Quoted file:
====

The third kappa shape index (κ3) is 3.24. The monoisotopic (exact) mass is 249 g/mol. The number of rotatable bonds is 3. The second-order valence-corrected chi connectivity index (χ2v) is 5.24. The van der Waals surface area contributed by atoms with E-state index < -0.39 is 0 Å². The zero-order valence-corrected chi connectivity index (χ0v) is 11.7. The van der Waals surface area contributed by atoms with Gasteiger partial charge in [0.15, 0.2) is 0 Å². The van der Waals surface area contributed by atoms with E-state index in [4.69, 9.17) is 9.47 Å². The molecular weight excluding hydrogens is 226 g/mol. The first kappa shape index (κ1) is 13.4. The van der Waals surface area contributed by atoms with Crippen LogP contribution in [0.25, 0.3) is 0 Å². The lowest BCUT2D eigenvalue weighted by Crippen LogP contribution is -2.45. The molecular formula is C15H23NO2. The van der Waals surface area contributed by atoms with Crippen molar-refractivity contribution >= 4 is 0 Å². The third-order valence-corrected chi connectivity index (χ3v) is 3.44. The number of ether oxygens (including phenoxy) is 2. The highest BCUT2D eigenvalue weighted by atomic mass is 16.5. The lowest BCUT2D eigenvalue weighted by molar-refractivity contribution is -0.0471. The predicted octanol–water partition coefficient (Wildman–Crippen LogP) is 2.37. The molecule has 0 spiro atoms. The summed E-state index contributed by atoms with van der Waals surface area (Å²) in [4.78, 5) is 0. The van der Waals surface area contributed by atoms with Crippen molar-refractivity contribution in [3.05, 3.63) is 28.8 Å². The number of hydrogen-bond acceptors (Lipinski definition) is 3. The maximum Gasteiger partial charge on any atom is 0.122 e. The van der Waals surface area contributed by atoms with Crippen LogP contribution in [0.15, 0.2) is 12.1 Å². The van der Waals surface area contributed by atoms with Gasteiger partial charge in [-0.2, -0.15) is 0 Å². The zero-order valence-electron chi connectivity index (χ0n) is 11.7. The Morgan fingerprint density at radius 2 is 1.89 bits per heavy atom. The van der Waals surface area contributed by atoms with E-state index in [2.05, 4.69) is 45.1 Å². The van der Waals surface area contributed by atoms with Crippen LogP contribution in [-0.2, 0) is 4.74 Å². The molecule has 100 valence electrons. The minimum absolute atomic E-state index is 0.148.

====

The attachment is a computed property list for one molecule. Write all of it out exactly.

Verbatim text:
The third kappa shape index (κ3) is 3.24. The monoisotopic (exact) mass is 249 g/mol. The number of rotatable bonds is 3. The second-order valence-corrected chi connectivity index (χ2v) is 5.24. The van der Waals surface area contributed by atoms with E-state index < -0.39 is 0 Å². The zero-order valence-corrected chi connectivity index (χ0v) is 11.7. The van der Waals surface area contributed by atoms with Gasteiger partial charge in [0.15, 0.2) is 0 Å². The van der Waals surface area contributed by atoms with E-state index in [4.69, 9.17) is 9.47 Å². The molecular weight excluding hydrogens is 226 g/mol. The first kappa shape index (κ1) is 13.4. The van der Waals surface area contributed by atoms with Crippen LogP contribution in [0.25, 0.3) is 0 Å². The lowest BCUT2D eigenvalue weighted by Crippen LogP contribution is -2.45. The molecular formula is C15H23NO2. The van der Waals surface area contributed by atoms with Crippen molar-refractivity contribution >= 4 is 0 Å². The third-order valence-corrected chi connectivity index (χ3v) is 3.44. The number of ether oxygens (including phenoxy) is 2. The highest BCUT2D eigenvalue weighted by atomic mass is 16.5. The lowest BCUT2D eigenvalue weighted by molar-refractivity contribution is -0.0471. The predicted octanol–water partition coefficient (Wildman–Crippen LogP) is 2.37. The molecule has 0 spiro atoms. The summed E-state index contributed by atoms with van der Waals surface area (Å²) in [4.78, 5) is 0. The van der Waals surface area contributed by atoms with Crippen molar-refractivity contribution in [3.05, 3.63) is 28.8 Å². The number of hydrogen-bond acceptors (Lipinski definition) is 3. The maximum Gasteiger partial charge on any atom is 0.122 e. The van der Waals surface area contributed by atoms with Crippen LogP contribution in [0.15, 0.2) is 12.1 Å². The van der Waals surface area contributed by atoms with Gasteiger partial charge in [-0.2, -0.15) is 0 Å². The zero-order valence-electron chi connectivity index (χ0n) is 11.7. The Morgan fingerprint density at radius 2 is 1.89 bits per heavy atom. The van der Waals surface area contributed by atoms with E-state index in [2.05, 4.69) is 45.1 Å². The van der Waals surface area contributed by atoms with Crippen LogP contribution in [-0.2, 0) is 4.74 Å². The molecule has 100 valence electrons. The minimum absolute atomic E-state index is 0.148.